The New Zealand Government issued as many of these notes as it took to end the Great Depression locally. Many first saw the harsh light of a New Zealand day on removal from the pay packets of workers employed on public works schemes and the construction of state houses. Those familiar with the history of the Great Depression will appreciate that potential inflation was the last of the government’s worries back then.

In today’s world, the old system, of which neoliberalism is in many ways the last gasp, has become highly dysfunctional. Much of the credit created by the multiplier effect circulates in channels that are resistant to government taxation. And on top of that problem, this credit also tends to be used to bid up the price of rentier assets such as urban location value, or as a form of abusive footloose capital, in preference to being invested long-term and productively: for the latter increasingly requires a government guarantee, these days. Everything that Keynes said about the antisocial character of the fetish of liquidity applies to the persistence of the old system today.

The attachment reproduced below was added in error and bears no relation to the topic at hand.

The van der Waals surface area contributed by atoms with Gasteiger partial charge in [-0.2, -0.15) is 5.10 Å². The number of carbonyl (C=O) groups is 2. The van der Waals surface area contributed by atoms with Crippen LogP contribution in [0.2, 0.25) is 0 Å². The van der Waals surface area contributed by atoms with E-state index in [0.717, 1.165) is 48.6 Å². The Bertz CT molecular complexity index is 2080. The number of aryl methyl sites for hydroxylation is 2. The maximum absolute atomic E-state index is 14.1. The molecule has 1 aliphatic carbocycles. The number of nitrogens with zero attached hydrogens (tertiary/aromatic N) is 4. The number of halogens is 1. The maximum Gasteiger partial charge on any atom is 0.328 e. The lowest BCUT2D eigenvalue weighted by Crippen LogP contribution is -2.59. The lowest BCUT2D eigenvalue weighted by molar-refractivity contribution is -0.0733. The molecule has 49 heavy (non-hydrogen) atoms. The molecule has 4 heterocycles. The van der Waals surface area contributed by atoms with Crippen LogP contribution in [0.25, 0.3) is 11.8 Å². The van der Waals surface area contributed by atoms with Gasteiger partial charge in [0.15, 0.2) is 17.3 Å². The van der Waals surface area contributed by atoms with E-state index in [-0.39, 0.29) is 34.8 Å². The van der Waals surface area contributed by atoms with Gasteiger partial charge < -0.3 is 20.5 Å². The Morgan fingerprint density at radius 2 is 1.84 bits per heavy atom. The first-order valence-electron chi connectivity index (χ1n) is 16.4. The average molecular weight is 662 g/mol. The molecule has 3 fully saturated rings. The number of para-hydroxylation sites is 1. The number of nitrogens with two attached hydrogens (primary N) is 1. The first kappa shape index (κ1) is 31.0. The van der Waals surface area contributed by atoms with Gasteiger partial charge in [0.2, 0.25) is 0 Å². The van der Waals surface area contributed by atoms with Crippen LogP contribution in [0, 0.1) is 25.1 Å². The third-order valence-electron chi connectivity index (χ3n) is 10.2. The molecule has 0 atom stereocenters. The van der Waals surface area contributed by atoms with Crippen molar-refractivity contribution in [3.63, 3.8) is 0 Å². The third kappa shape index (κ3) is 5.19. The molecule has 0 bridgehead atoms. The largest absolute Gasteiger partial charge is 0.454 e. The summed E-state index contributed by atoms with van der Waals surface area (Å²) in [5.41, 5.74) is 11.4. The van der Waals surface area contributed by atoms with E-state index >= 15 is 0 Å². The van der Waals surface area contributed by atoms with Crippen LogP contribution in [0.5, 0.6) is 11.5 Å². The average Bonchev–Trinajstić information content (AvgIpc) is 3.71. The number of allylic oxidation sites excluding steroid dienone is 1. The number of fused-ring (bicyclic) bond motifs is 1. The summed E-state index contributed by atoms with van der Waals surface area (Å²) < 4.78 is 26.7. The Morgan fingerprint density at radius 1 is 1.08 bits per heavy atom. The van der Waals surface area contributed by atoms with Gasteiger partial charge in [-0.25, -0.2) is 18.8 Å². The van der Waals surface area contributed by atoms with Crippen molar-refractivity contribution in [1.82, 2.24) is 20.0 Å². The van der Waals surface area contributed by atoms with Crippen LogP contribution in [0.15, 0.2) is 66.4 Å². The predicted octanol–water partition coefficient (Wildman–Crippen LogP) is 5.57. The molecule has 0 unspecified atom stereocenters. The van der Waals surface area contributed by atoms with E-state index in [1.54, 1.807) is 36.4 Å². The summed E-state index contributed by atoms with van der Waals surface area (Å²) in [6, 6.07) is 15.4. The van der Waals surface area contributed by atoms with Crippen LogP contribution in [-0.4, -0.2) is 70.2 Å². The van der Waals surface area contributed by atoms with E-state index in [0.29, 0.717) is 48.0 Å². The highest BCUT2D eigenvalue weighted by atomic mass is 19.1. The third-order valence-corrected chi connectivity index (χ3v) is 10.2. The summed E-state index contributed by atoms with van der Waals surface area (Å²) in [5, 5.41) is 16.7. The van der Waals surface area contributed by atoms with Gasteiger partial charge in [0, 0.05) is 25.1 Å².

Sooner or later, MMT will prevail both generally and permanently. Indeed, many other policy initiatives intended to overcome current social and economic problems depend on such a fundamental reform for their own permanence.

But finally, however public expenditure is funded, we should not lose sight of the fact that it is in many ways complementary to private-sector activity or even an infrastructural prerequisite. Public underspending leads to a downward spiral of disintegration of roads, bridges, public services and every other public thing, in ways that eventually make productive investment more risky for the private sector as well.

For that reason, says the New Zealand economist Keith Rankin, there is a case for extensive public borrowing even within a conventional financial framework: